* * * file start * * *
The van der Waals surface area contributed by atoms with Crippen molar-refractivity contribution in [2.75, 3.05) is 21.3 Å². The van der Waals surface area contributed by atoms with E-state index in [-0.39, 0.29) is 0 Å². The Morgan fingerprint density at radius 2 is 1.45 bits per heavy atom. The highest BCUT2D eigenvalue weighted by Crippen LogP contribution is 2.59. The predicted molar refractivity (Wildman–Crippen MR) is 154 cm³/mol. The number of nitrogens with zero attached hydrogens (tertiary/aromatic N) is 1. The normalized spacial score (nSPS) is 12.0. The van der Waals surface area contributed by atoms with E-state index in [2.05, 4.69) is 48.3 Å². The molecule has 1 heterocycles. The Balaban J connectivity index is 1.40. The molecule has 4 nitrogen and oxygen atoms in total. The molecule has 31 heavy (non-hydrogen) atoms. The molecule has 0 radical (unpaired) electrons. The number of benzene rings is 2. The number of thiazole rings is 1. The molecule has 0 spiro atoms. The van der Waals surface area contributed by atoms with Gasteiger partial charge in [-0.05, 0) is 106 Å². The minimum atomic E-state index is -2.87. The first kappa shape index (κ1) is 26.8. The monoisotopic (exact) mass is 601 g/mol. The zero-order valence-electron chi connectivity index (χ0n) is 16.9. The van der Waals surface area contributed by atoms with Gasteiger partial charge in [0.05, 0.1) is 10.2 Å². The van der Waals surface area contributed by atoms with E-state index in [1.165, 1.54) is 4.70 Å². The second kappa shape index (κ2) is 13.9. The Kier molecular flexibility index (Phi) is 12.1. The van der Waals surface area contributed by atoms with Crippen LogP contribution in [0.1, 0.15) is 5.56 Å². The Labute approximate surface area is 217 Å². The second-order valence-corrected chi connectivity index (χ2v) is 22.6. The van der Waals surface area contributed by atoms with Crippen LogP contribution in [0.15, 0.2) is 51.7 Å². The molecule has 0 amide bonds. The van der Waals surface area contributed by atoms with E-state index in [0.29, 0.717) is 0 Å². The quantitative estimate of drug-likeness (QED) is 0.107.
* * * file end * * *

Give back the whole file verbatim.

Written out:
The van der Waals surface area contributed by atoms with Crippen molar-refractivity contribution in [2.75, 3.05) is 21.3 Å². The van der Waals surface area contributed by atoms with E-state index in [-0.39, 0.29) is 0 Å². The Morgan fingerprint density at radius 2 is 1.45 bits per heavy atom. The highest BCUT2D eigenvalue weighted by Crippen LogP contribution is 2.59. The predicted molar refractivity (Wildman–Crippen MR) is 154 cm³/mol. The number of nitrogens with zero attached hydrogens (tertiary/aromatic N) is 1. The normalized spacial score (nSPS) is 12.0. The van der Waals surface area contributed by atoms with E-state index in [2.05, 4.69) is 48.3 Å². The molecule has 1 heterocycles. The Balaban J connectivity index is 1.40. The molecule has 4 nitrogen and oxygen atoms in total. The molecule has 31 heavy (non-hydrogen) atoms. The molecule has 0 radical (unpaired) electrons. The number of benzene rings is 2. The number of thiazole rings is 1. The molecule has 0 spiro atoms. The van der Waals surface area contributed by atoms with Gasteiger partial charge in [-0.05, 0) is 106 Å². The minimum atomic E-state index is -2.87. The first kappa shape index (κ1) is 26.8. The monoisotopic (exact) mass is 601 g/mol. The zero-order valence-electron chi connectivity index (χ0n) is 16.9. The van der Waals surface area contributed by atoms with Gasteiger partial charge in [0.05, 0.1) is 10.2 Å². The van der Waals surface area contributed by atoms with E-state index in [1.165, 1.54) is 4.70 Å². The second kappa shape index (κ2) is 13.9. The Kier molecular flexibility index (Phi) is 12.1. The van der Waals surface area contributed by atoms with Crippen LogP contribution in [0.1, 0.15) is 5.56 Å². The Labute approximate surface area is 217 Å². The second-order valence-corrected chi connectivity index (χ2v) is 22.6. The van der Waals surface area contributed by atoms with Crippen LogP contribution in [0.15, 0.2) is 51.7 Å². The molecule has 0 amide bonds. The van der Waals surface area contributed by atoms with E-state index in [0.29, 0.717) is 0 Å². The quantitative estimate of drug-likeness (QED) is 0.107.